I don't think so. One of the really beautiful things about evolution by natural selection is that, provided you don't try to investigate it on molecular level, it is pretty straightforward and easy to understand. It requires the acquisition of vast amounts of data and a great deal of work from a great many scientists, but the basic terms of the premise are pretty simple. This results in it being so fascinating - something so simple and so beautiful captures the imagination - and this fascination is what makes me keen to study it on a molecular level. Sadly, I have devoted myself to chemistry/physics and only get to flirt with DNA processes occasionally and superficially.

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  • 1 decade ago

    There's truth in that. I have always been curious about science and therefore also in evolution.

    But I realize that the more christians I read here trying to convince people, the more I feel happy that I overcame that brainwash.

    The more people trying to "prove" their religion to me the more I feel promoted to atheism..

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  • Anonymous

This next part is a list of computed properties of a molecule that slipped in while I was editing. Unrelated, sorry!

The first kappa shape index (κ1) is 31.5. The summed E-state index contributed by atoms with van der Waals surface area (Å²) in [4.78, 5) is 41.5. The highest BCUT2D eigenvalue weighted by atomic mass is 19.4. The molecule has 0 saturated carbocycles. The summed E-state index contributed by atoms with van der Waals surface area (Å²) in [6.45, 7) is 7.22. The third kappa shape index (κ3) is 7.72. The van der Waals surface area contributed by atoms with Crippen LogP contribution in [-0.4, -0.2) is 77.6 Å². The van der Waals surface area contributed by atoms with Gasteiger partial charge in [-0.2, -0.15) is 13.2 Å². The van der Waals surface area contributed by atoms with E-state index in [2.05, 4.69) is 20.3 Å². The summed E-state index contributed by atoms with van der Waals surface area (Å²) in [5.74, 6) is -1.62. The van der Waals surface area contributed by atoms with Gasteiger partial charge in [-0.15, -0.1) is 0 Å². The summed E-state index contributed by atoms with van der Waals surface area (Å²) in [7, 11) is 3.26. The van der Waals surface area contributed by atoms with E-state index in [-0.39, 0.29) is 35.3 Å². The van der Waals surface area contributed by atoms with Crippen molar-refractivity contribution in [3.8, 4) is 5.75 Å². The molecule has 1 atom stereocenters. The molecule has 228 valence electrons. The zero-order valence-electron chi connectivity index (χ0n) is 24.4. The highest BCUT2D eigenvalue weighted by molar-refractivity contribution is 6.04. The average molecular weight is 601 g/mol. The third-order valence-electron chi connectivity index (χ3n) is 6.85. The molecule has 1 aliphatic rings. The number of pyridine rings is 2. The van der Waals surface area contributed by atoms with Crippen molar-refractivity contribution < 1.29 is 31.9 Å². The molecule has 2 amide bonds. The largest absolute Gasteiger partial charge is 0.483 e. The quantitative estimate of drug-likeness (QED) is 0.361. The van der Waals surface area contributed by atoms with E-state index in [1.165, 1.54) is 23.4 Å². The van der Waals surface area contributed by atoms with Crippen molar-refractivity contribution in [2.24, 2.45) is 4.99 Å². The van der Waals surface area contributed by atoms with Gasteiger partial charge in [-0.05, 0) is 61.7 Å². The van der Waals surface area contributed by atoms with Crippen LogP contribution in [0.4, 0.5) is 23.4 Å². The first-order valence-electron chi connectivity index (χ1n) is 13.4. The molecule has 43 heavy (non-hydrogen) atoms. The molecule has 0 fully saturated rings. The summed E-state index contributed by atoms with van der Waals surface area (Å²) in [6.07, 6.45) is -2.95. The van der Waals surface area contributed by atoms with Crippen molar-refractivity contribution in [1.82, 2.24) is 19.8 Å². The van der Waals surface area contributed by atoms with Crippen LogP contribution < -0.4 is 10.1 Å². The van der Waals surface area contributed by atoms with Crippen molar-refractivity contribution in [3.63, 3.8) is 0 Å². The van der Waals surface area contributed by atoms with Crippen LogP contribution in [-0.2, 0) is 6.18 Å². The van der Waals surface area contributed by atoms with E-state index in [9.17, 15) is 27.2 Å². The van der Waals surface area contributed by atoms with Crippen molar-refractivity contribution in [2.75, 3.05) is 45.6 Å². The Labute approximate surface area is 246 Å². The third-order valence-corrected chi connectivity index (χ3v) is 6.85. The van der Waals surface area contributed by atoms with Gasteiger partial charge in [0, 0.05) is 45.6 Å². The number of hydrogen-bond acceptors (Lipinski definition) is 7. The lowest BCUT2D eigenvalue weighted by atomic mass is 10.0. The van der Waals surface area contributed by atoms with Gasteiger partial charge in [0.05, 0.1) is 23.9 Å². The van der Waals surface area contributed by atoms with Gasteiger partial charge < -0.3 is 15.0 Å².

1 decade ago

    I agree. I probably wouldn't have paid much attention to evolution if it weren't for all the creationists making such a fuss about it.

    Source(s): Atheist.
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  • Anonymous
    1 decade ago

    Not really. I never felt threatened by the idea that science was wrong, or to study hard to check if creationism was right. I mean, I've heard their point of view and it doesn't have any proof so why believe it right?

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  • 3 years ago

    of direction. technological information has made our lives extra advantageous. maximum Christians are no longer damaging to real technological information. the difficulty arises while scientists attempt to return up with hypothesis to describe issues that are out of the area of technological information. easily, they're unfastened to take a position, yet to no longer call their hypothesis technological information. all of us comprehend concerning to the medical approach. hypothesis no longer related to the medical approach, and contradicting wide-spread and mentioned medical suggestions isn't technological information. Evolution isn't technological information. it truly is a metaphysical concept, no longer consistent with fact, it is an evidence for the assumption of creation without a author (it truly is an assumption). how are you able to call that technological information?